Shape of Water

A film weighted down with expectation following wins for best film and director at the 2018 Oscars.

This is another dark fairy tale from director Guillermo del Toro, with a subject matter most studio heads would have rejected before the story pitch even started.

The film is set in the paranoid cold war period in the 1950’s, with the US pitched against Russia, whose agents are hiding metaphorically under every bed or in this case, in their top secret laboratories.

“Lisa Esposito” (Sally Hawkins) is a cleaner at the aforementioned laboratory, she mops up sick, blood and urine with her good friend “Zelda” (Octavia Spencer). Zelda has a deadbeat husband but remains positive, helped by a healthy dose of world weary cynicism.

When cleaning aforementioned secretions, plus in this case some severed digits, Esposito encounters a strange amphibian creature being held captive in the laboratory (Doug Jones).

Despite being “dumb”, Esposito is able to communicate via sign language with the creature and a tender relationship is formed. This is juxtaposed by the brutal treatment meted out by the pantomime villain of the story, “Richard Strickland” (Michael Shannon). Armed with an electric cattle prod, Shannon portrays yet another character with no redeeming traits.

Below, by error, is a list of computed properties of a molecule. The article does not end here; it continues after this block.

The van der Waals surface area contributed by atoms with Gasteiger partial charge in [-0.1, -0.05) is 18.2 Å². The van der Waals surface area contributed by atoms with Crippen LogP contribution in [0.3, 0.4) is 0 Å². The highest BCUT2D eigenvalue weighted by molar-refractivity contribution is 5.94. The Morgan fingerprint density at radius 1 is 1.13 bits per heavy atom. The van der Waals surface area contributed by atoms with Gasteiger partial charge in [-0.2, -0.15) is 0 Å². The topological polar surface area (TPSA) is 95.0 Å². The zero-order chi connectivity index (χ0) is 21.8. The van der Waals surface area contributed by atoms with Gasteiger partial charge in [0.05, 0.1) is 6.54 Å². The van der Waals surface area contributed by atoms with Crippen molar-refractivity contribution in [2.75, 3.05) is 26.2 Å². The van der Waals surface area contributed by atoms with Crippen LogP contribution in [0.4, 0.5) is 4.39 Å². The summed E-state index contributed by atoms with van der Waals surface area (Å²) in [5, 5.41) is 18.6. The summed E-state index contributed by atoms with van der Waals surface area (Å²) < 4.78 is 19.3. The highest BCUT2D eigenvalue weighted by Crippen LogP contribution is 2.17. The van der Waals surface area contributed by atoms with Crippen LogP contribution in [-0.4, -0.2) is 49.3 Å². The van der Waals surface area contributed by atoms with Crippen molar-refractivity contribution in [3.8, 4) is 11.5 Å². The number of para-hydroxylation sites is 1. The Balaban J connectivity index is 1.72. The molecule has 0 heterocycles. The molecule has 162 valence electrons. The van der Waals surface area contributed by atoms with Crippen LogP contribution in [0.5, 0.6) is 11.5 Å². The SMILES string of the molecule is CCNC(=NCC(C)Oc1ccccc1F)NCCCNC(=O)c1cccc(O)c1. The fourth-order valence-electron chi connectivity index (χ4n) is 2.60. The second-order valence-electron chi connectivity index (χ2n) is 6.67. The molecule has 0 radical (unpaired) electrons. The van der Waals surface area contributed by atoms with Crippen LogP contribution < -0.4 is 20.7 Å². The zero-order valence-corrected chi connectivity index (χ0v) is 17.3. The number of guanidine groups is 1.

Encouraged by the military brass, who ultimately see no point in keeping the creature alive, bad stuff is planned. This provides an opportunity for a spy to expose themselves and help Esposito with a ramshackle escape.

A further quite touching relationship is also sketched out with a platonic friendship between Eposito and her “not quite out” neighbour “Giles” (Richard Jenkins), as he pines after the local pie shop counterman.

This is another dreamlike film from Del Toro who as usual, dips in and out of horror territory to tell his dark fable. At times distinctly odd and on occasion the delicate story is in danger of collapsing on itself. However, it remains just the right side of “believable”, in the usual crazy Del Toro way.

Hawkins is always watchable, managing to convey whole lines of dialogue with just one look, her angry scene with “Giles”  is especially touching. Spencer adds a high level of sass and common sense, helping to cover up all the implausibilities.

Strickland is a borderline psycho, a seething mixture of sexual frustration, blind patriotism, ambition and religious dogma, a lethal combination. Whilst Shannon plays these parts frighteningly well, he is in danger of becoming typecast.

The film is set against a backdrop of 1950’s America with Russian cold war paranoia, homophobia and casual racism all in place. One must assume this is hardly accidental, with the director arguably highlighting how much has “changed” in 2018……

An interesting watch which will not be to all audience tastes but a welcome departure from the recent steady diet of comic superheroes. A film that dares to be different, very different.


Think “Pan’s Labryinth” but with an amphibian/human love story at the beating heart of the film and you will get the general idea.

Weird and fantastical, with excellent acting and production values, a typical Del Toro movie then.

Worthy of Oscar’s film of the year – you decide.